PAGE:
Artificial analogues of red blood cells were synthesized via laser-induced self-assembly according to the technique developed. As an example, consider the implementation of the method based on a pulsed tunable Ti: sapphire laser CF131MA with a large tuning range (189-950 nm), which allows to vary the parameters of the radiator, depending on the spectral characteristics of a cellular matrix and the colloidal substrate. As the pump source it is possible to use lasers LF114 or LF117, depending on the amount of energy per pulse. Figure 1 shows the flow-chart of the described method (all the intermediate regulators and detectors are omitted for the purpose of simplicity). The emitting system (G) beam is projected onto the hematological prototype (blood smear M), located on a quartz glass coverslip, and then it gets to the underlying light-sensitive iron-containing colloidal substrate (S), located in contact with the supported quartz glass coverslip on a translucent or transparent glass.


Photo-induced processes of self-organization in the colloidal substrate lead to generation of dissipative structures, isomorphic to the cellular structure of a hematological prototype M.

The essence of this method is that in the course of interaction with a biological cellular structure beam flux is modulated by the adequacy of the structure: combinational beam scattering in cell ultrastructure takes place and also a change of its polarization in optically active media of the cells, a change in its intensity depending on the absorption of the medium, etc. In output the beam parameters at each point are in compliance with the copied cellular structure.

If we use nanodispersed colloidal semiconductors as a substrate (precursor), sensitized to this spectral range, passing through the M radiation interacts with the precursor (S) and activates in it the processes of laser-induced self-organization at the expense of the generation-recombination phenomena in the semiconductor, which depends on the parameters of the radiation (Sholl, 1987). When placing an inorganic colloid precursor nearby an imitated hematological structure along the beam, one can obtain self-organizing dissipative structures isomorphic to the structure of radiant flux in output of the cellular prototype, hence copying its structure to the limits, determined by the wavelength. Thus, it should be taken into account that beam spectrum in output of the cellular prototype should correlate with absorption spectrum of an inorganic colloidal precursor.

Vasculocytes, as functional models of hemocytes, should simulate reversible gas transfer and other typical blood properties--hemocoagulation, immunohematological functions, etc. Due to participation of the iron atom in a hemoglobin molecule it is advisable to use Fe-containing precursors for hematology modeling. In this work photosensitized emulsions of iron trichloride and desorbed suspensions of magnetite were used as a precursor.

The using of a number of different inorganic colloidal substance as precursors and other types of biological tissues as cellular prototypes in the above method is also rather possible.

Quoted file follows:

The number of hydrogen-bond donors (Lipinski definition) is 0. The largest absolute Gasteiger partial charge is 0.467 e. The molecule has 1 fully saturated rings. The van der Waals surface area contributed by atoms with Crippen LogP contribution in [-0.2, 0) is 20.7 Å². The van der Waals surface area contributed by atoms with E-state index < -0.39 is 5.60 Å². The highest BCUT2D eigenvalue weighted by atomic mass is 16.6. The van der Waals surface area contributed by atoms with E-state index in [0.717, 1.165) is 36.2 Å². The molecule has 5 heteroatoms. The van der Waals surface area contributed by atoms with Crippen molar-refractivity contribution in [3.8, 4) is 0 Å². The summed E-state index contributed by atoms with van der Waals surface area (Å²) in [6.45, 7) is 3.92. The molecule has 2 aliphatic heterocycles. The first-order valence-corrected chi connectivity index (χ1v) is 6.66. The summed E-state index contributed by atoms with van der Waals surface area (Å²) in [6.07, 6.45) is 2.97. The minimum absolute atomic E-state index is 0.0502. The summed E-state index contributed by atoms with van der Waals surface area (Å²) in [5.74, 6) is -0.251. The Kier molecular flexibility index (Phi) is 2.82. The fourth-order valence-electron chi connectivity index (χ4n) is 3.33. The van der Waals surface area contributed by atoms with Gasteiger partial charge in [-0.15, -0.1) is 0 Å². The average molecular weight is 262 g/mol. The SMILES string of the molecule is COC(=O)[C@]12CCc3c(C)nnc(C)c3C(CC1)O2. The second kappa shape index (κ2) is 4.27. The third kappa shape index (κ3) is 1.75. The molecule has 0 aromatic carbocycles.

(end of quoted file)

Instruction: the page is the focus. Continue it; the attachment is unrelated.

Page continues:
As a result of laser-induced self-organization heterogeneous dissipative structures inorganic copies of blood cells were obtained in a light-sensitive active medium. Obviously the structures obtained differ from the initial precursor in chemical composition.

According to X-ray diffraction (Figures 2, 3), their composition includes the following compounds - the products of chemical transformation of ferric chloride under the laser beam (Figure 2):

-- [Fe.sub.8][(O, OH).sub.16]Cl [sup.1,5](peaks 1, 2, 5, 10);

-- Fe [(OH).sub.3] (peaks 11, 14, 19);

-- FeOCl (peaks 8, 10, 13, 15);

-- [Fe.sub.2][O.sub.3] (peaks 4, 9, 16);

-- Minor intermediate compounds.

In contrast to the product of self-organization, the initial precursor is the nature of the noise schedule that indicates its low structural organization (Figure 3). Thus, the formed chemical composition of the cellular structures depends on the spectral characteristics of radiant flux in the output of the cellular prototype.

Figure 4a presents micrographs of inorganic analogs of erythrocytes, synthesized on the basis of nanodispersed magnetite, and Figure 4b--the ones self-organized in hydrolysed iron trichloride. Both structures are completely isomorphic to donor erythrocytes, used as biological prototype.

In addition, the obtained structures were also found to possess a number of morphofunctional properties, which correlate with the ones of their biological prototypes due to dependence of their chemical composition on spectrochemical parameters of the original erythrocytes.

In this case it is possible to simulate a number of cytochemically caused membranopathies for the purposes of clinical hematology using the obtained models of erythrocytes. Thus the present article shows the results of using inorganic erythrocytes in simulating of such hematological abnormalities as microspherocytosis, elliptocytosis, stomatocytosis, acanthocytosis and some haemoglobinopathies.